Over the last few years we’ve watched as Tucker Carlson, Laura Ingraham, and Lou Dobbs have competed for the title of “most avowed white nationalist on Fox News.” Personally, I don’t know who I would vote for because they have all been deplorable.
But Tucker Carlson is in the process of adding to his repertoire. He traveled to Tennessee in October to speak at a church in Nashville and, as he says in the video below, it was the first time he has addressed a congregation.
The point of Carlson’s speech was to suggest that the polarized divide we are experiencing in the country these days is not political, but theological. In his framing, it all comes down to whether you believe that God is in charge and humans are powerless. That is the beginning of a classic authoritarian framework, which leaves a certain class of people in charge of enlightening the rest of us about God’s intentions.
But I am most interested in why Carlson, who claims to be a traditional Episcopalian, would find this a good time to frame the issues that divide us as theological. We all know that he has garnered the support of the white nationalists who are part of Trump’s base. The other group that has unequivocally supported the president are white evangelical Christians—who no doubt overlap with white nationalists to some degree. So it probably shouldn’t surprise us that Carlson is now reaching out to that audience as well.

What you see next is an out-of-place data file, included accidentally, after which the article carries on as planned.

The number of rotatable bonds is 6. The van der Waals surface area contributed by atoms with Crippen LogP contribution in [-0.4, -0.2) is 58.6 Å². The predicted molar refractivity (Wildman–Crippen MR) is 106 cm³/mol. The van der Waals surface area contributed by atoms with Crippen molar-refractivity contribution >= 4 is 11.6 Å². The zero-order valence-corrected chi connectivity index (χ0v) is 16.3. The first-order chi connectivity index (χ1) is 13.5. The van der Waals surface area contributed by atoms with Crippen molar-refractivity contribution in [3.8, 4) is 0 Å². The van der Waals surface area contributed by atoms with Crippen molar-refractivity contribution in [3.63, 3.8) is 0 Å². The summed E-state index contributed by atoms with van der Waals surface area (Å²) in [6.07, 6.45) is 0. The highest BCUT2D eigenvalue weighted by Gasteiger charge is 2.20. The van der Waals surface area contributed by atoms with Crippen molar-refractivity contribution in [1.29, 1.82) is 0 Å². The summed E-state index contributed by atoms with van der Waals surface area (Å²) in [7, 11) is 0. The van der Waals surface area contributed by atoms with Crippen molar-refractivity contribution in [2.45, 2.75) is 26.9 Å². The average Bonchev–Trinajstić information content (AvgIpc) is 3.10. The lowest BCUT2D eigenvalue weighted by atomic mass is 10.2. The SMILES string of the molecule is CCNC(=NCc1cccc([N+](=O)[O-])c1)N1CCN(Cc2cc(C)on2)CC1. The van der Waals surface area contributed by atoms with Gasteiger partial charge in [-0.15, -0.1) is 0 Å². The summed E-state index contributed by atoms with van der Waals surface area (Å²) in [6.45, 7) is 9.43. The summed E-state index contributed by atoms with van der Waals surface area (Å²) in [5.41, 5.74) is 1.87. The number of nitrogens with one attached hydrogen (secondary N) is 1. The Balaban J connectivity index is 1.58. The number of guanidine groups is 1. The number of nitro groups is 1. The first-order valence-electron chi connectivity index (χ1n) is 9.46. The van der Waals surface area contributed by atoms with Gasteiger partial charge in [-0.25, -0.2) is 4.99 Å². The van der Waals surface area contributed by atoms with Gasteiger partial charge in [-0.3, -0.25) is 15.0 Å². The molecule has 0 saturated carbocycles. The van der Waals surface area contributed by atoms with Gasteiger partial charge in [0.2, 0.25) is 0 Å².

As we’ve seen recently, Trump is starting to lose ground in terms of support—both in Congress and with voters. It is not in his nature to adapt, so we can expect him to simply double-down as the pressure mounts. He’ll need the support of his most ardent followers going forward, which is why we’ll see tweets like this pop out of the woodwork.
Numerous states introducing Bible Literacy classes, giving students the option of studying the Bible. Starting to make a turn back? Great!
— Donald J. Trump (@realDonaldTrump) January 28, 2019
Of course that is all nonsense, as Mark Chancey explains.
The need to shore up support from white evangelical Christians was also demonstrated by Sarah Huckabee Sanders’ interview with the Christian Broadcasting Network where she said: “I think God calls all of us to fill different roles at different times and I think that he wanted Donald Trump to become President, and that’s why he’s there. I think he has done a tremendous job in supporting a lot of the things that people of faith really care about.”
As the president feels increasingly threatened, we’ll be seeing a lot more of this in an attempt to shore up Trump’s support among white evangelical Christians and convince them that the president is engaged in some kind of holy war. That is precisely why Tucker Carlson left the comfort of his television studio and went to church.